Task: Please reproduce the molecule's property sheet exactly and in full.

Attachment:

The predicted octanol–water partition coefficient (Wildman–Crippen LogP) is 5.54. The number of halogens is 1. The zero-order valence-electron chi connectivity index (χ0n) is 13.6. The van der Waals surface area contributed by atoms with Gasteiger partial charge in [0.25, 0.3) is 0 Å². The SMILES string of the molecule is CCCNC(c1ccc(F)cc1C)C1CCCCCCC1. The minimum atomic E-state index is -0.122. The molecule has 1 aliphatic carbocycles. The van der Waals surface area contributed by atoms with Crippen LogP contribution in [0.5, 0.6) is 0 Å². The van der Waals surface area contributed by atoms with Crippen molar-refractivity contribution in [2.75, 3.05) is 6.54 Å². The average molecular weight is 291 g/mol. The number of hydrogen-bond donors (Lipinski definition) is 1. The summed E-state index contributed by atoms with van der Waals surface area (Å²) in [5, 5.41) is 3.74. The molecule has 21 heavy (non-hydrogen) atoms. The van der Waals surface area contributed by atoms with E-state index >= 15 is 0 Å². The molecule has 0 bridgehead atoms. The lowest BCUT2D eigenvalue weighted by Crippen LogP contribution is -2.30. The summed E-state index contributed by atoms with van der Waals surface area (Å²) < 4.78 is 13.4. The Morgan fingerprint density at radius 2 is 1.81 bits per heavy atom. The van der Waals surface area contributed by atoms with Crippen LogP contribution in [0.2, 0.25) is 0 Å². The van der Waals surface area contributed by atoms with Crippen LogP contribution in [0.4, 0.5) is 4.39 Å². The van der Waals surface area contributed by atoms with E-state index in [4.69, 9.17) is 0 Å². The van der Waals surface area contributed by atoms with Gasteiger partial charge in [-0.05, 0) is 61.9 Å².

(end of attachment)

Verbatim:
The predicted octanol–water partition coefficient (Wildman–Crippen LogP) is 5.54. The number of halogens is 1. The zero-order valence-electron chi connectivity index (χ0n) is 13.6. The van der Waals surface area contributed by atoms with Gasteiger partial charge in [0.25, 0.3) is 0 Å². The SMILES string of the molecule is CCCNC(c1ccc(F)cc1C)C1CCCCCCC1. The minimum atomic E-state index is -0.122. The molecule has 1 aliphatic carbocycles. The van der Waals surface area contributed by atoms with Crippen LogP contribution in [0.5, 0.6) is 0 Å². The van der Waals surface area contributed by atoms with Crippen molar-refractivity contribution in [2.75, 3.05) is 6.54 Å². The average molecular weight is 291 g/mol. The number of hydrogen-bond donors (Lipinski definition) is 1. The summed E-state index contributed by atoms with van der Waals surface area (Å²) in [5, 5.41) is 3.74. The molecule has 21 heavy (non-hydrogen) atoms. The van der Waals surface area contributed by atoms with E-state index >= 15 is 0 Å². The molecule has 0 bridgehead atoms. The lowest BCUT2D eigenvalue weighted by Crippen LogP contribution is -2.30. The summed E-state index contributed by atoms with van der Waals surface area (Å²) < 4.78 is 13.4. The Morgan fingerprint density at radius 2 is 1.81 bits per heavy atom. The van der Waals surface area contributed by atoms with Crippen LogP contribution in [0.2, 0.25) is 0 Å². The van der Waals surface area contributed by atoms with Crippen LogP contribution in [0.4, 0.5) is 4.39 Å². The van der Waals surface area contributed by atoms with E-state index in [4.69, 9.17) is 0 Å². The van der Waals surface area contributed by atoms with Gasteiger partial charge in [-0.05, 0) is 61.9 Å².